Anyway, I returned home without boxes, so I looked online, where I found some at very reasonable prices, even after considering the somewhat steep shipping prices. There were also minimum order quantities, so I did have to buy twenty-five of the small packing boxes, but I have lots of books. Besides, a guy can never have too many boxes. In their original, flat condition, they make excellent hostess gifts. Especially with a nice bow. The boxes arrived yesterday, and I started packing my cookbooks, but my packing tape ran out as I was sealing the first box. Nom de plume!

This past Sunday, our church was ordaining one of our former intern ministers. Ordination services are kind of a big deal, so the choir was singing at it in the afternoon. The former intern minister was giving the sermon at the regular morning service, even though he was -- as of then -- still not reverend, and I was the soloist. I had been asked to sing ten days earlier (I usually get a month or more of lead time), when I was still navigating the sturm und drang of the extended tax season, but there are certain offers I almost never turn down. The sermon was about the importance of names, and I had managed to find two marginally appropriate but largely unappealing pieces that fit with the topic. I also got to sing "It Ain't Necessarily So," which is very appealing and always appropriate. The minister put it just after a reading from the Bible and just before the sermon.

I find "It Ain't Necessarily So" difficult to perform, mostly because the intervals I expect are not the ones Mr. Gershwin wrote, and that sort of conflict (correctly) always gets decided in favor of the composer. But I've been wanting to sing it in church (sadly, in my church, it offends no one) for years, and it went pretty well. The postlude, not so much. The music director had pounced upon my rather unenthusiastic suggestion of Jim Croce's "I Got a Name" for one of the pieces, and I could not get our pianist (who was splendid on the Gershwin) to play it at a reasonable tempo. Not that it would have been that much better at a quicker tempo, but if it had been twice as fast, it would only have lasted twice as long, which would have been a mercy, at least to me. The congregation enjoyed it, but from the very first phrase, I had that I'm-singing-on-the-Titanic-and-I'll-be-singing-until-this-damned-ship-goes-under feeling that, well, I don't remember having quite that feeling before, and let's hope I don't have it again. Ugh.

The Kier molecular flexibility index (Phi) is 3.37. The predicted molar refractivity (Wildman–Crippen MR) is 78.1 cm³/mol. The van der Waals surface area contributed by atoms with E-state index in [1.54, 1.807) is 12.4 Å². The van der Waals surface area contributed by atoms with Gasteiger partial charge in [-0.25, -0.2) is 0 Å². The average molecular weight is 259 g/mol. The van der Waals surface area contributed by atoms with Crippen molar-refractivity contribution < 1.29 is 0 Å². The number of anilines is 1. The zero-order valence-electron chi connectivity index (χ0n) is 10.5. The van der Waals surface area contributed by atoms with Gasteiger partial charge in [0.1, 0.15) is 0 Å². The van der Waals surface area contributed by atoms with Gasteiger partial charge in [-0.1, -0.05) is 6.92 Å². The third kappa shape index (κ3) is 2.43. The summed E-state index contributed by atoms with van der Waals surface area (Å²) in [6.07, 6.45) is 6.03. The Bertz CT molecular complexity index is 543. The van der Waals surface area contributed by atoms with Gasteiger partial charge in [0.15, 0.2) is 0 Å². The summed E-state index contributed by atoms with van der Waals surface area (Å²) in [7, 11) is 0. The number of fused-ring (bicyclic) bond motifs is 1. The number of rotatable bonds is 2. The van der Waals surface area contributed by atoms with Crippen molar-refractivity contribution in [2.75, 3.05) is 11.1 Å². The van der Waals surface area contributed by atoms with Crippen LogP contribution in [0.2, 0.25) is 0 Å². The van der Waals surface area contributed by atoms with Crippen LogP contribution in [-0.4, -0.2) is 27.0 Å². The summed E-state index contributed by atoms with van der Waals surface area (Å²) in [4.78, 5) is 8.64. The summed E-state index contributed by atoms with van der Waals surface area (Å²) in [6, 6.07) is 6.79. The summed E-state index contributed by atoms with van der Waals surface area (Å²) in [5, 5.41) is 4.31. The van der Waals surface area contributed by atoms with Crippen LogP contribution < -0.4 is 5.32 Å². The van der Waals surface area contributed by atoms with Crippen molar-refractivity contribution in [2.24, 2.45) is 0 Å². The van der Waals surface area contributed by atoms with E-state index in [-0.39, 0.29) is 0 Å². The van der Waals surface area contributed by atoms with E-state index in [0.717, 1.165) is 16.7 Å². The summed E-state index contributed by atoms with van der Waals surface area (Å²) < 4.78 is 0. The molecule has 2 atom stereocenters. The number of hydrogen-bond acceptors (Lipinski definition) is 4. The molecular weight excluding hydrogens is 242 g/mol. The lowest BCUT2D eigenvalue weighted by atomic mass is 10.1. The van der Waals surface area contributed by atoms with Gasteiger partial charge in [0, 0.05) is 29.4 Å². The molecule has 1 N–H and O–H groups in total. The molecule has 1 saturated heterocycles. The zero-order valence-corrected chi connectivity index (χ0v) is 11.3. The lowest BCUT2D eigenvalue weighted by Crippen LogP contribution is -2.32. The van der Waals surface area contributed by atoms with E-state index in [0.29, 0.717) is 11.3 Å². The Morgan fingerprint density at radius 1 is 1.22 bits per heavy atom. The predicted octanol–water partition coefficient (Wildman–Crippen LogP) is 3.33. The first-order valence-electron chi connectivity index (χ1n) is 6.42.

The ordination service was very moving, and the choir sang a particularly rousing arrangement of "Now Let Us Sing." It ran late, and I had to leave the building without congratulating the newly upgraded former intern minister, but perhaps I'll track down his email address. Or send him a nice box.


Home decoration plans have been somewhat on hold, but now that the upstairs bathroom shower installation is substantially completed and the downstairs floors have been refinished, I can move forward. I should be doing some priming and painting this weekend in the bathroom (goodbye, yellow!) and perhaps one or two other rooms. Also more packing of boxes.

Now that I have these beautiful hardwood floors, the first order of business, naturally, is to cover them up so that they stay beautiful, if largely unseen. I really like the idea of floorcloths. They're easy and fun to make (I've done it before), but they feel somewhat insubstantial all by themselves, so I've made a large order from this site. I've ordered 72 of the 24"x24" 10mm thick mats (in blue). The ones that go in the living/dining room will be covered (eventually) by a floorcloth. I suspect that YFU will leave the ones in her room uncovered, but we'll see.

While I was at it, I decided that what the upstairs bedroom really needed was a layer of the 40"x40" inch-thick mats, also in blue. It's the sort of thing that one typically finds in a martial arts studio, but I figure that if I ever take up Judo, I'll be ready. Alternatively, if something ever happens to get thrown out of bed (as, one hears, happens frequently in Judo), there'll be a soft landing. Plus: soundproofing! And insulation! And protected floors! I only ordered one 100-square feet pack of the thick mats, but given the way the roof slopes and where the furniture will be and the fact that I can leave the area under the bed uncovered, I can cover almost all of the usable floor space in my room with that one pack. It looks like I won't be able to get the pipe bed until next year, but at least I'll be well cushioned.